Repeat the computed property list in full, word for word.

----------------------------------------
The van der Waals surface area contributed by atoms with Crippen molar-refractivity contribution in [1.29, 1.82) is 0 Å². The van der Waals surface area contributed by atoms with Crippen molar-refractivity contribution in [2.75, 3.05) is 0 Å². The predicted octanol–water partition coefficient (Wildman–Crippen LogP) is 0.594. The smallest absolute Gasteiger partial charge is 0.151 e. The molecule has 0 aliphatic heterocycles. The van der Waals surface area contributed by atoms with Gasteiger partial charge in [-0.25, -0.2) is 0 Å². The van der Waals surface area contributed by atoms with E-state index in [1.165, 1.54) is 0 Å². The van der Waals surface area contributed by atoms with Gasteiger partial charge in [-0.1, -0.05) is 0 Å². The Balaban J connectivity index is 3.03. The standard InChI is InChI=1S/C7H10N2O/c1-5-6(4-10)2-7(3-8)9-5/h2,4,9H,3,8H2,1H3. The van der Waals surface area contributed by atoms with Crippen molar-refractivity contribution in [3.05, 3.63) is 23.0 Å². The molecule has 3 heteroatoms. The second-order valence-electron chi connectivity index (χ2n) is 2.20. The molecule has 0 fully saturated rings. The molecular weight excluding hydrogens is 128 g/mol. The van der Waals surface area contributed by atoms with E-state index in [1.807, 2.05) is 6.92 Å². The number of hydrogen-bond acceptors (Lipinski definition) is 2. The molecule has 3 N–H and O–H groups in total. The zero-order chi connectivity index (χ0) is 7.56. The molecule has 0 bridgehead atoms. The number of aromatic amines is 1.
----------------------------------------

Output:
The van der Waals surface area contributed by atoms with Crippen molar-refractivity contribution in [1.29, 1.82) is 0 Å². The van der Waals surface area contributed by atoms with Crippen molar-refractivity contribution in [2.75, 3.05) is 0 Å². The predicted octanol–water partition coefficient (Wildman–Crippen LogP) is 0.594. The smallest absolute Gasteiger partial charge is 0.151 e. The molecule has 0 aliphatic heterocycles. The van der Waals surface area contributed by atoms with Gasteiger partial charge in [-0.25, -0.2) is 0 Å². The van der Waals surface area contributed by atoms with E-state index in [1.165, 1.54) is 0 Å². The van der Waals surface area contributed by atoms with Gasteiger partial charge in [-0.1, -0.05) is 0 Å². The Balaban J connectivity index is 3.03. The standard InChI is InChI=1S/C7H10N2O/c1-5-6(4-10)2-7(3-8)9-5/h2,4,9H,3,8H2,1H3. The van der Waals surface area contributed by atoms with Crippen molar-refractivity contribution in [3.05, 3.63) is 23.0 Å². The molecule has 3 heteroatoms. The second-order valence-electron chi connectivity index (χ2n) is 2.20. The molecule has 0 fully saturated rings. The molecular weight excluding hydrogens is 128 g/mol. The van der Waals surface area contributed by atoms with E-state index in [1.807, 2.05) is 6.92 Å². The number of hydrogen-bond acceptors (Lipinski definition) is 2. The molecule has 3 N–H and O–H groups in total. The zero-order chi connectivity index (χ0) is 7.56. The molecule has 0 bridgehead atoms. The number of aromatic amines is 1.